The Autry recently added a Rube Goldberg Machine to the Investigating Griffith Park exhibition. Co-Curator Carolyn Brucken sat down with Landon Jones, a museum Preparator and the builder of the Rube Goldberg machine, to ask a few questions:
What is a Rube Goldberg Machine anyway?
Reuben Garrett Luscious Goldberg (1883-1970) was a satirical cartoonist who became famous for his drawings of humorously impractical mechanisms, published nationally in The New York Evening Mail during the first half of the 20th century. A Rube Goldberg Device is an impractically diverse mechanism, built by improvisation, to perform a simple, debatably-labor-saving function.
How long did it take to build it?
This particular 14 pinball device took 6 months to build and taught me a great deal about material stress and the demands of designing for physical automation.
What is your favorite thing about it?
The opportunity to self-educate while following the path of curiosity is the essence of job satisfaction. Approaching this constant goal, employed with a mere undergraduate degree, is nothing short of miraculous in 2019. Fostering creativity in a landscape of automatic rationalism is a priceless boon to joy and the synergies that frame my life.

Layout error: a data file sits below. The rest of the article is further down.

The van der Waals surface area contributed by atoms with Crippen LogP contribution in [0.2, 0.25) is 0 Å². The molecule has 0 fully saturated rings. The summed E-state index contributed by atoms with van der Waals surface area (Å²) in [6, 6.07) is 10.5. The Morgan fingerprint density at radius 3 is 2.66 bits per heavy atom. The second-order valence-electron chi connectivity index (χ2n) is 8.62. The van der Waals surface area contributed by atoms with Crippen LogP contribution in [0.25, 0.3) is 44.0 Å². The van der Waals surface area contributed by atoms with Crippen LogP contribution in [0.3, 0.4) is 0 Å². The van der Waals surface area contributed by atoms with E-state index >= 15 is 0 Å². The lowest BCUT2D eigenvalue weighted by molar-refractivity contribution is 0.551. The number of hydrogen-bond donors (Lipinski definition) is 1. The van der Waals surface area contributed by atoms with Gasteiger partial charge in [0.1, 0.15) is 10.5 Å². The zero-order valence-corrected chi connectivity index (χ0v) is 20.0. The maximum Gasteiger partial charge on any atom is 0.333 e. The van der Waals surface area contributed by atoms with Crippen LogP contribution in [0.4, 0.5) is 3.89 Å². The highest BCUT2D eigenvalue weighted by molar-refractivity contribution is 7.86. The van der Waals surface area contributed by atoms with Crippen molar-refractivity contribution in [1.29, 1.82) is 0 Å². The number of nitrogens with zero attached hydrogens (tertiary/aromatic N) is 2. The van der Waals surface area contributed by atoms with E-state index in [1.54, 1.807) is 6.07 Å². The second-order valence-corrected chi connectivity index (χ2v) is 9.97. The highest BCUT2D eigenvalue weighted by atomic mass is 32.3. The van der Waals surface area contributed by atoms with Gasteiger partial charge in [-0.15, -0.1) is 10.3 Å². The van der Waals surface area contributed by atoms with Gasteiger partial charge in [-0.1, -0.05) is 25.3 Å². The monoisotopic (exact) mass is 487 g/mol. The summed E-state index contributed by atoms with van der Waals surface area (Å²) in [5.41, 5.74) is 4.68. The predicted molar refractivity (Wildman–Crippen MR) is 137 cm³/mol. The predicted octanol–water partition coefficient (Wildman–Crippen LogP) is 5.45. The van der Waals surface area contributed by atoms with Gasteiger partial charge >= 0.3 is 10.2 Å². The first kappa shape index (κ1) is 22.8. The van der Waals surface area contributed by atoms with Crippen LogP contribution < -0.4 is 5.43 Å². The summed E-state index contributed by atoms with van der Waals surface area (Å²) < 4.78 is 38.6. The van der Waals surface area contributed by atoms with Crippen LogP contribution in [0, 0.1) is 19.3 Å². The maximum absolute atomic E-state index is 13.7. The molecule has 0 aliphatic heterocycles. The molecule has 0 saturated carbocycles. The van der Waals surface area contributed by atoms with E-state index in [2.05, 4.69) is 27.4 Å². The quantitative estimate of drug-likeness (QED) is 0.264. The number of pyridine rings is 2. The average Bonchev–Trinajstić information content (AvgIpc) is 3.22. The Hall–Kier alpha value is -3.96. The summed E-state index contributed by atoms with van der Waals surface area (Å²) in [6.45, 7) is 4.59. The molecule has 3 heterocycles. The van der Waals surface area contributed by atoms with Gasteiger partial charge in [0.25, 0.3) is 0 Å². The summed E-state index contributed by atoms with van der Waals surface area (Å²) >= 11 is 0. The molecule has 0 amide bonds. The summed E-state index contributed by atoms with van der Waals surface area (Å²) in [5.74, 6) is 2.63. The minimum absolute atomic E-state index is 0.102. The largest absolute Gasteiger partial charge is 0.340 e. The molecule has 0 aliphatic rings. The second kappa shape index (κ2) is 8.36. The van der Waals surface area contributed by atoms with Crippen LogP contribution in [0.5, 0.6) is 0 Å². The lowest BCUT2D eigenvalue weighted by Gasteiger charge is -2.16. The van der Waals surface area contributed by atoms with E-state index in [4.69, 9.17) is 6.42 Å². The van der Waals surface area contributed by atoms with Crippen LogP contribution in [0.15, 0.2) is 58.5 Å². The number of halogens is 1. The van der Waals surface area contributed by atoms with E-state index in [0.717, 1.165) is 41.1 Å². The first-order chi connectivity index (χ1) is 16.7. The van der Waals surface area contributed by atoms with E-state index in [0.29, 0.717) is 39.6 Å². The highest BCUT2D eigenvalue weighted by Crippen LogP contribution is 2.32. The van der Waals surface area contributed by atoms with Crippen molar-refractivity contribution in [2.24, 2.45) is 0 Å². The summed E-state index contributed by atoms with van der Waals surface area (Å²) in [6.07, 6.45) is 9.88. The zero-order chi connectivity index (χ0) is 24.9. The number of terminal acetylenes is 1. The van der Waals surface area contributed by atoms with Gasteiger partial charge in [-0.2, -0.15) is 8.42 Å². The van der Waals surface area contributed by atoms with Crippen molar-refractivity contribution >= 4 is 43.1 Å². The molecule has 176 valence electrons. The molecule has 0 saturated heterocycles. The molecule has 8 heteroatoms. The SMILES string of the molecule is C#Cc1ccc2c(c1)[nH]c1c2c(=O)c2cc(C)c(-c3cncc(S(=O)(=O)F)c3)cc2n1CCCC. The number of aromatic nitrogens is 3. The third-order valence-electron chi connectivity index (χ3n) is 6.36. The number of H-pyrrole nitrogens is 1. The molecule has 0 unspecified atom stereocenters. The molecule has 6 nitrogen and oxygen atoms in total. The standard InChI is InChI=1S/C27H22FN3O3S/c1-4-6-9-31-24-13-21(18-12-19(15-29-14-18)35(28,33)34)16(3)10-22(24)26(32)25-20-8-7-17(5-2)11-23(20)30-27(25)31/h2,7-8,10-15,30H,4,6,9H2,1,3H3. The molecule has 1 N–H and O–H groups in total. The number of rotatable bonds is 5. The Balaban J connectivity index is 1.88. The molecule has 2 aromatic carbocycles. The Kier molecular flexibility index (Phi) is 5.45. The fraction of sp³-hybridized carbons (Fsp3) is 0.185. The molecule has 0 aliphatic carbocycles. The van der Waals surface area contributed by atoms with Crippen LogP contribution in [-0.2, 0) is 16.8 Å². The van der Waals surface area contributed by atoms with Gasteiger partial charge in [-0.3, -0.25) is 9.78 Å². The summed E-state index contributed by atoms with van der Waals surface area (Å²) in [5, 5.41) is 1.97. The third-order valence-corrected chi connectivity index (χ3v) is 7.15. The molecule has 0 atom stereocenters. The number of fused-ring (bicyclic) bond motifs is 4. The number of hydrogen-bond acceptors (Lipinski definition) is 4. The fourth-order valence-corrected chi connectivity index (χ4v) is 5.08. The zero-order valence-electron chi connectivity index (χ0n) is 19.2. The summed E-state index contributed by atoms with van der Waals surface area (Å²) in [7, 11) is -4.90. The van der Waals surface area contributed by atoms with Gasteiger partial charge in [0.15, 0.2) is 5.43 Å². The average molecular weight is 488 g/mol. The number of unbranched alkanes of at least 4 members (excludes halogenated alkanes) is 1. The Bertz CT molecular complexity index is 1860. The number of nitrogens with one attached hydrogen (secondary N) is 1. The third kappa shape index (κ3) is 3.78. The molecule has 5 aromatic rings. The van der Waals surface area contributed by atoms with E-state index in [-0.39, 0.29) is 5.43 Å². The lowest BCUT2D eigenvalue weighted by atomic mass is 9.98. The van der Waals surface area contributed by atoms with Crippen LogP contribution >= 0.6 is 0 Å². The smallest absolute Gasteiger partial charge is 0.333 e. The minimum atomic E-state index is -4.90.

Is there anything else you would like visitors to know about it?
The device includes a few historically novel objects such as the amber glass indicator light, taken from the control room of America's first nuclear reactor used for municipal power and its two cast-glass structural columns terminated with brass fittings. These were made during the electrical revolution of Nicola Tesla's time and used to mount high voltage components on marble slabs before plastic, fiberglass, or phenolic resin was available for that purpose.
The device's moving parts are all motivated by a 1/2 horsepower electric gear-motor delivering power through belts, pulleys, bevel gears and an eccentric wheel. The device's lighting is delivered by fiber optic lines from a single daylight balanced lightbulb inside the lower cabinet.